“The Nigerian Communication Commission hereby notifies the general public and subscribers of Globacom Limited (Glomobile) that approval has been granted for the partial disconnection of Glomobile from Airtel Networks Limited (Airtel) as a result of non-settlement of interconnect charges.
Glomobile was notified of the application and was given the opportunity to comment and state its case. The Commission, having examined the application and circumstances surrounding the indebtedness determined that the affected operator does not have sufficient reason for non-payment of interconnect charges.
All subscribers are requested to take notice that:
“The Commission has approved the partial Disconnection of Glomobile by Airtel in accordance with section 100 of the Nigerian Communication Act 2003 and the Guidelines on Procedure for Granting Approval to Disconnect Telecommunications Operators.
At the expiration of 10 days from the date of this notice, subscribers on the network of Glomobile will no longer be able to make calls to Airtel, but will be able to receive calls.
The partial disconnection however, will allow in-bound calls to the Glomobile network.
Please note that this disconnection will subsist until otherwise is determined by the Commission.”
This is a statement signed by the Director of Public Affairs, Nigerian Communication Commission (NCC), Henry Nkemadu. And it is telling an unpleasant story that network subscribers have heard and experienced before, and it didn’t sound or taste pleasant.
In July, Glomobile got into the same fight of non-interconnect charges with MTN Nigeria, putting subscribers in a situation of non-communication. MTN partially restricted calls from Glo, and the dispute lingered until August when Glo paid the N2.6 billion interconnection charges.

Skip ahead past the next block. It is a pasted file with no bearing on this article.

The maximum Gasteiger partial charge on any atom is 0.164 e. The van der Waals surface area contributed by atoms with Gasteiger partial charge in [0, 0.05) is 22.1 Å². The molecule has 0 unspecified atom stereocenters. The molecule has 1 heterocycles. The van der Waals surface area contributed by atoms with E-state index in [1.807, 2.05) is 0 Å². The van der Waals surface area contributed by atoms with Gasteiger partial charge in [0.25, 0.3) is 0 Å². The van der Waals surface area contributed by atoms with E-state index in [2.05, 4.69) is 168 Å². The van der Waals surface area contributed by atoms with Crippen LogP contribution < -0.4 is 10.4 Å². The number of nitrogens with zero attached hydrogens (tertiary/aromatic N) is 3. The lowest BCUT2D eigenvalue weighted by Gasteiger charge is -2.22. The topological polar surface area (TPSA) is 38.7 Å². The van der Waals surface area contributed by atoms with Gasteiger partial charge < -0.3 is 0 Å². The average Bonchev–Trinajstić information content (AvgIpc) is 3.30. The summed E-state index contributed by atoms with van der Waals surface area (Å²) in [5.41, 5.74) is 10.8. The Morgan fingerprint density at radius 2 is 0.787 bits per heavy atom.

People thought they have learned their lessons and it’s never going to happen again. But they were wrong, and this time it even got messier. The intervention of the NCC here, as in other occasions, has been to recover the money for Airtel at the expense of subscribers.
Subscribers have to bear the brunt of the fight between Glomobile and Airtel, and the only alternative is switching to some other networks. Business lines will not be reachable from certain customers, and so it will be with every other thing powered by the interconnectivity of the two telcos.
The question everyone is asking is: Why do subscribers have to suffer the consequences of a telcos’ shortcomings? The NCC should find another means of debt recovery that will not penalize subscribers for offense they did not commit.
In the past, many of the operators had been caught up in one saga or the other with the regulator, and fines were levied against defaulters. For instance, in 2015, MTN was handed a record $2.5 billion fine for failing to disconnect unregistered SIMs, and the fine has kept them on their feet since then when it comes to SIM registration.
The Nigerian Communication Commission should have followed the same pattern and leave subscribers out of a squabble they have nothing to do with. If Glomobile knows that they are going to pay more than they owe in fines, they would not hesitate to pay their interconnectivity charges.